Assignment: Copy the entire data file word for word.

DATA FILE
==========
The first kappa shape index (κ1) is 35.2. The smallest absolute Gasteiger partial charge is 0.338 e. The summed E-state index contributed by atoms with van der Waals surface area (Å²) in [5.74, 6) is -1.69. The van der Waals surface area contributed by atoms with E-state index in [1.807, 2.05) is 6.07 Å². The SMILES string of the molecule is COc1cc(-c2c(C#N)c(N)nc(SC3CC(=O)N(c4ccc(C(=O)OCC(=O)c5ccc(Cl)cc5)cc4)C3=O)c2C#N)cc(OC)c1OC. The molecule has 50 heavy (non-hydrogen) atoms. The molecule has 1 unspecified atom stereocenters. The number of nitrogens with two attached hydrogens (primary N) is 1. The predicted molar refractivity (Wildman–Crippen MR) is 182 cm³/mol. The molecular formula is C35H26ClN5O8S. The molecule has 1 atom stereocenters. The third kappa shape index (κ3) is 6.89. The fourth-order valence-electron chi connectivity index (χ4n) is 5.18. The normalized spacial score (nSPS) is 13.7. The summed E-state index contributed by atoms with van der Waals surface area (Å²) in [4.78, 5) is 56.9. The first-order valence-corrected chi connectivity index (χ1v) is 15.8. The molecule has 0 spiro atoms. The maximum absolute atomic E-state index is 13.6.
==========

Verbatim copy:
The first kappa shape index (κ1) is 35.2. The smallest absolute Gasteiger partial charge is 0.338 e. The summed E-state index contributed by atoms with van der Waals surface area (Å²) in [5.74, 6) is -1.69. The van der Waals surface area contributed by atoms with E-state index in [1.807, 2.05) is 6.07 Å². The SMILES string of the molecule is COc1cc(-c2c(C#N)c(N)nc(SC3CC(=O)N(c4ccc(C(=O)OCC(=O)c5ccc(Cl)cc5)cc4)C3=O)c2C#N)cc(OC)c1OC. The molecule has 50 heavy (non-hydrogen) atoms. The molecule has 1 unspecified atom stereocenters. The number of nitrogens with two attached hydrogens (primary N) is 1. The predicted molar refractivity (Wildman–Crippen MR) is 182 cm³/mol. The molecular formula is C35H26ClN5O8S. The molecule has 1 atom stereocenters. The third kappa shape index (κ3) is 6.89. The fourth-order valence-electron chi connectivity index (χ4n) is 5.18. The normalized spacial score (nSPS) is 13.7. The summed E-state index contributed by atoms with van der Waals surface area (Å²) in [4.78, 5) is 56.9. The first-order valence-corrected chi connectivity index (χ1v) is 15.8. The molecule has 0 spiro atoms. The maximum absolute atomic E-state index is 13.6.